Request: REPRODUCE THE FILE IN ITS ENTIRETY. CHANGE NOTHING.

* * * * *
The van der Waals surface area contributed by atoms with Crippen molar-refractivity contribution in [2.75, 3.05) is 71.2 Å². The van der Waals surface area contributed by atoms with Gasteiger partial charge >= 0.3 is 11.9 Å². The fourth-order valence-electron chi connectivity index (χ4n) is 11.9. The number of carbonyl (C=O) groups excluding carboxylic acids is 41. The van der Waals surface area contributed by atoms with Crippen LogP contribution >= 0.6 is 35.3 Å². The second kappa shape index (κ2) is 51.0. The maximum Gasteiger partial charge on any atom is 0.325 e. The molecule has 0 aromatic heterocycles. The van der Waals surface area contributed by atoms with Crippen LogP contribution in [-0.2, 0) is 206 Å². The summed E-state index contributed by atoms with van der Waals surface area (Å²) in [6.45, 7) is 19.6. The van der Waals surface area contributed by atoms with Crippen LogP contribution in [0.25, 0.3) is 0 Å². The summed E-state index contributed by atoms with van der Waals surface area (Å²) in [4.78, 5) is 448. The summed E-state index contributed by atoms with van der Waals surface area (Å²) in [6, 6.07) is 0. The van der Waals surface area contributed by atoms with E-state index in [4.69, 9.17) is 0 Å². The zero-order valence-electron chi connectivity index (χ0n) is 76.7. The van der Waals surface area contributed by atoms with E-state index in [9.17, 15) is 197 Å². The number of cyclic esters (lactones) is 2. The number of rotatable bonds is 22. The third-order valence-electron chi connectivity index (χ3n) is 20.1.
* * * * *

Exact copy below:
The van der Waals surface area contributed by atoms with Crippen molar-refractivity contribution in [2.75, 3.05) is 71.2 Å². The van der Waals surface area contributed by atoms with Gasteiger partial charge >= 0.3 is 11.9 Å². The fourth-order valence-electron chi connectivity index (χ4n) is 11.9. The number of carbonyl (C=O) groups excluding carboxylic acids is 41. The van der Waals surface area contributed by atoms with Crippen LogP contribution >= 0.6 is 35.3 Å². The second kappa shape index (κ2) is 51.0. The maximum Gasteiger partial charge on any atom is 0.325 e. The molecule has 0 aromatic heterocycles. The van der Waals surface area contributed by atoms with Crippen LogP contribution in [-0.2, 0) is 206 Å². The summed E-state index contributed by atoms with van der Waals surface area (Å²) in [6.45, 7) is 19.6. The van der Waals surface area contributed by atoms with Crippen LogP contribution in [0.25, 0.3) is 0 Å². The summed E-state index contributed by atoms with van der Waals surface area (Å²) in [4.78, 5) is 448. The summed E-state index contributed by atoms with van der Waals surface area (Å²) in [6, 6.07) is 0. The van der Waals surface area contributed by atoms with E-state index in [4.69, 9.17) is 0 Å². The zero-order valence-electron chi connectivity index (χ0n) is 76.7. The van der Waals surface area contributed by atoms with E-state index in [9.17, 15) is 197 Å². The number of cyclic esters (lactones) is 2. The number of rotatable bonds is 22. The third-order valence-electron chi connectivity index (χ3n) is 20.1.